At the Movies with Amy Wilson: Katy Perry Part Of Me 3D
I'm not asking you to like her music; that's a matter of personal preference.
But I just can't help but want to throw my hat in the ring of first-flush reactions and comments to Katy Perry: Part of Me 3D which hit theaters near you on Thursday.
For those souls among us who do NOT avidly follow Katy Perry's Twitter feed (although I can recommend this) -- Katy Perry: Part of Me 3D is a tour documentary/concert film.
Here's what I thought was interesting about this film experience.
1. While it was filming, Katy Perry was literally in the process of going through a divorce. So you see "talking head" --
(where people are talking directly to the camera/interviewer in a documentary; always my favorite parts; always contain the funniest jokes in Christopher Guest movies.
also: Stop Making Sense.)
-- "talking head" footage of her before the divorce so when she is trying to be perky and upbeat about Love and Marriage and Happy Endings but something is obviously wrong; "talking head" footage of her after the divorce where she seems much rawer and has a new hair color but also seems overall happier; candid footage of her interacting with her soon-to-be ex; candid footage of her talking about her marriage casually to her crew -- but "talking about her marriage casually" in that way where YOU KNOW all your friends think you are in an awful relationship but they are Being Diplomatic.
In other words, it's not just a concert film. It's a documentary about the effects of mega-fame on human relationships, unfolding in real time.
2. You learn a fair bit about her background, naturally, but of particular interest is the film's coverage of the fact that she was raised a Pentecostal Christian by traveling ministers. Now, not to offend any sensitive souls in the audience, but I think it's fair to say that Pentecostal is one of the weirder brands of Christianity. My Top Three quick-draw associations with the word "Pentecostal":
speaking in tongues
teenage girls forced to wear ankle-length denim skirts.
3. As a result of that Pentecostal upbringing, Katy Perry's musical exposure in her young life was limited to strictly Christian-approved music. She had an early career as a gospel-singing teen star. UNTIL ONE FATEFUL DAY WHEN she was over at a friend's house and heard her first piece of Mainstream Music and had an epiphany about the kind of music that she wanted to make.
Stories of that kind of moment are incredibly interesting to me because of the pleasure and strangeness of imagining a world in which one first hears pop music as a thinking, conscious person instead of being saturated with it constantly from birth.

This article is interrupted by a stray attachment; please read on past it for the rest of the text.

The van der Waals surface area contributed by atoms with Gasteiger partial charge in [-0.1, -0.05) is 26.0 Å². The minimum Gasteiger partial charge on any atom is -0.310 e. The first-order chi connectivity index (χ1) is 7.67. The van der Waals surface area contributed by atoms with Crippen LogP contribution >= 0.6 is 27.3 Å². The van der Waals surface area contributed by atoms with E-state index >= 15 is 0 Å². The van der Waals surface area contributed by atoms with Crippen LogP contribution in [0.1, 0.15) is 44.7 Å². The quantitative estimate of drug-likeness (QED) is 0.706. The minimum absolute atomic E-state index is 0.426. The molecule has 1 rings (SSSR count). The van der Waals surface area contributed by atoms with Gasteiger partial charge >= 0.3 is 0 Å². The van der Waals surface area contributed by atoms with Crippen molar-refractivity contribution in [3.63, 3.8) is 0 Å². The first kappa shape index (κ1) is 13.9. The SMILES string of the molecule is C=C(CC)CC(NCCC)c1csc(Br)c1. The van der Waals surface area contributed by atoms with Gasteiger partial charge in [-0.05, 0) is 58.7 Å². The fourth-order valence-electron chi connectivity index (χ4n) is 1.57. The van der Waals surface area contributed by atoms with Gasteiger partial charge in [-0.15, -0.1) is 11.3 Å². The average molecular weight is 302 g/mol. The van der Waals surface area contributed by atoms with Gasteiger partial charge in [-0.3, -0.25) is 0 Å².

For any person with an emotional relationship to music, and anybody who could relate this story would be such a person, that moment must be so intense.
Katy Perry's Song That Gave Her An Epiphany About the Kind of Music She Wanted to Make was: "You Oughta Know" by Alanis Morrissette.
CAN YOU IMAGINE being a sheltered Christian 16-year-old girl of a sensitive and musical temperament and hearing this song? It would be like a nuclear bomb.
I kinda dislike the trope of, when writing about an oft-dismissed pop musician, referencing a performance of theirs that represents a marked step out of their usual wheelhouse. Like all those videos of Ke$ha singing the Rolling Stones at house parties and stuff. It seems very, "Look! She can ALSO make music that is acceptable to you!" to me.
but sadly that is exactly what I am about to do, because for whatever else they do these performances do pull the listener sharply into an unexpected frame of mind.
The song: Katy Perry, "The One That Got Away"; 2011
Katy Perry deserves respect. Here's the clearest way I can lay out my case.
- Katy Perry does not have a Great Voice but she works with what she's got and infuses it with a lot of emotion. Many have said the same about other great voices.
- Katy Perry is not a Great Lyricist but honestly believes in what she is saying and makes her meaning crystal clear.
- When it comes to aesthetics, Katy Perry is sort of at Tim Burton levels of distinctiveness and wackiness. The woman wears a dress that looks an ice cream sundae to meet Make-a-Wish kids. Like it ain't no thang. (Katy Perry: Part of Me 3D seriously is worth seeing just to see her costumes and the staging of her songs.)
- Katy Perry genuinely loves what she does and is driven to an almost super-human level.
I recently followed Russell Simmons on Twitter. It has already flooded my mind with so much Zen wisdom that it feels a little squishy up in there in the range north of my eyebrows. (I also learned that Russell Simmons sits on the Board of The David L. Lynch Foundation for Consciousness-Based Education and World Peace.)
But what Russell Simmons says, and what I increasingly believe, is that the world loves people who work hard at everything they do.
Thousands and thousands of people all over the world screamed and sang and danced when Katy Perry toured.
And, as you see in Katy Perry: Part of Me 3D, immediately before Katy Perry played to the largest crowds on her tour in Sao Paulo, Katy Perry was sobbing in her sweatpants while her clearly freaked-out crew tried to console her. Like a robot she Goes Through the Motions of getting ready for her show, stays sobbing all the way up until she is actually standing on her little elevation platform glittery mike in hand ready to go on stage, and then at the very last second -- smiles, and goes on.